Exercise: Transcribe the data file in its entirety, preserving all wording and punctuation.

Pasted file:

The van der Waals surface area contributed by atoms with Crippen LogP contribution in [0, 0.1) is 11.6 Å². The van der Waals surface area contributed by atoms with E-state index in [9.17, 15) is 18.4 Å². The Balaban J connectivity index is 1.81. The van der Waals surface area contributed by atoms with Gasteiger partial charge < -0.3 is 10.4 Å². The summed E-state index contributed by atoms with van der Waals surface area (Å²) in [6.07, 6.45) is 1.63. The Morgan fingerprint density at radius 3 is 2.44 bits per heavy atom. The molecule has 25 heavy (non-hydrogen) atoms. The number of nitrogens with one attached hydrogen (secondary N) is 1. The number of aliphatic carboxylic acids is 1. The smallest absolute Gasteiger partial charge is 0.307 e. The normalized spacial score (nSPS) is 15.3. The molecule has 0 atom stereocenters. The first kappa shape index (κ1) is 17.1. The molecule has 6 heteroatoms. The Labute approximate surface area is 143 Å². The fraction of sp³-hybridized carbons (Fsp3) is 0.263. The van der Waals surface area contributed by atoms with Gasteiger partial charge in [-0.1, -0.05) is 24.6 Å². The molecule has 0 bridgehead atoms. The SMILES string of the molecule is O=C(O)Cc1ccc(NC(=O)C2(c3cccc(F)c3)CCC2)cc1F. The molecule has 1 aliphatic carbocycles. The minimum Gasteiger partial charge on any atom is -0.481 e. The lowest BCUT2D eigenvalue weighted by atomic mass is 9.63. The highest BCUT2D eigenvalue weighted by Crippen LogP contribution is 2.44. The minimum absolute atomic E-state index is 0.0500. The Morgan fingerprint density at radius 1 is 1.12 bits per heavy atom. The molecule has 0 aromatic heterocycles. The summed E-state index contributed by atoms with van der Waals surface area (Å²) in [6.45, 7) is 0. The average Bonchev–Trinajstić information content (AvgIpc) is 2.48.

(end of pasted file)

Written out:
The van der Waals surface area contributed by atoms with Crippen LogP contribution in [0, 0.1) is 11.6 Å². The van der Waals surface area contributed by atoms with E-state index in [9.17, 15) is 18.4 Å². The Balaban J connectivity index is 1.81. The van der Waals surface area contributed by atoms with Gasteiger partial charge < -0.3 is 10.4 Å². The summed E-state index contributed by atoms with van der Waals surface area (Å²) in [6.07, 6.45) is 1.63. The Morgan fingerprint density at radius 3 is 2.44 bits per heavy atom. The molecule has 25 heavy (non-hydrogen) atoms. The number of nitrogens with one attached hydrogen (secondary N) is 1. The number of aliphatic carboxylic acids is 1. The smallest absolute Gasteiger partial charge is 0.307 e. The normalized spacial score (nSPS) is 15.3. The molecule has 0 atom stereocenters. The first kappa shape index (κ1) is 17.1. The molecule has 6 heteroatoms. The Labute approximate surface area is 143 Å². The fraction of sp³-hybridized carbons (Fsp3) is 0.263. The van der Waals surface area contributed by atoms with Gasteiger partial charge in [-0.1, -0.05) is 24.6 Å². The molecule has 0 bridgehead atoms. The SMILES string of the molecule is O=C(O)Cc1ccc(NC(=O)C2(c3cccc(F)c3)CCC2)cc1F. The molecule has 1 aliphatic carbocycles. The minimum Gasteiger partial charge on any atom is -0.481 e. The lowest BCUT2D eigenvalue weighted by atomic mass is 9.63. The highest BCUT2D eigenvalue weighted by Crippen LogP contribution is 2.44. The minimum absolute atomic E-state index is 0.0500. The Morgan fingerprint density at radius 1 is 1.12 bits per heavy atom. The molecule has 0 aromatic heterocycles. The summed E-state index contributed by atoms with van der Waals surface area (Å²) in [6.45, 7) is 0. The average Bonchev–Trinajstić information content (AvgIpc) is 2.48.